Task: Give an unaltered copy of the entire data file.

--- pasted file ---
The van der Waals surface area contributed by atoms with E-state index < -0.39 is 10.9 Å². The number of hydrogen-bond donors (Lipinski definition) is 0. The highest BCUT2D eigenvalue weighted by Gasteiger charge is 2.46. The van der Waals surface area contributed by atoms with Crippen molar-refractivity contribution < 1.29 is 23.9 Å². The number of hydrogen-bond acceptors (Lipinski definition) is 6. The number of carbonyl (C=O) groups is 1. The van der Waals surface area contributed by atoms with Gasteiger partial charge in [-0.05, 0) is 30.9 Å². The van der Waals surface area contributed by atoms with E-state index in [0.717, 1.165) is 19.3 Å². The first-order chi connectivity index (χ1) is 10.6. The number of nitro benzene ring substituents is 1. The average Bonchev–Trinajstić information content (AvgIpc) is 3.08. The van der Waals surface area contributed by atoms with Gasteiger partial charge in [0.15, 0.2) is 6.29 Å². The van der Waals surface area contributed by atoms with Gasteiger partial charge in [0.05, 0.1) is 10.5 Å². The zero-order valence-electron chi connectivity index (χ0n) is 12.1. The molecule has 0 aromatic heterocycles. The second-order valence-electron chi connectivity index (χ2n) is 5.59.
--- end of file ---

The van der Waals surface area contributed by atoms with E-state index < -0.39 is 10.9 Å². The number of hydrogen-bond donors (Lipinski definition) is 0. The highest BCUT2D eigenvalue weighted by Gasteiger charge is 2.46. The van der Waals surface area contributed by atoms with Crippen molar-refractivity contribution < 1.29 is 23.9 Å². The number of hydrogen-bond acceptors (Lipinski definition) is 6. The number of carbonyl (C=O) groups is 1. The van der Waals surface area contributed by atoms with Gasteiger partial charge in [-0.05, 0) is 30.9 Å². The van der Waals surface area contributed by atoms with E-state index in [0.717, 1.165) is 19.3 Å². The first-order chi connectivity index (χ1) is 10.6. The number of nitro benzene ring substituents is 1. The average Bonchev–Trinajstić information content (AvgIpc) is 3.08. The van der Waals surface area contributed by atoms with Gasteiger partial charge in [0.15, 0.2) is 6.29 Å². The van der Waals surface area contributed by atoms with Gasteiger partial charge in [0.05, 0.1) is 10.5 Å². The zero-order valence-electron chi connectivity index (χ0n) is 12.1. The molecule has 0 aromatic heterocycles. The second-order valence-electron chi connectivity index (χ2n) is 5.59.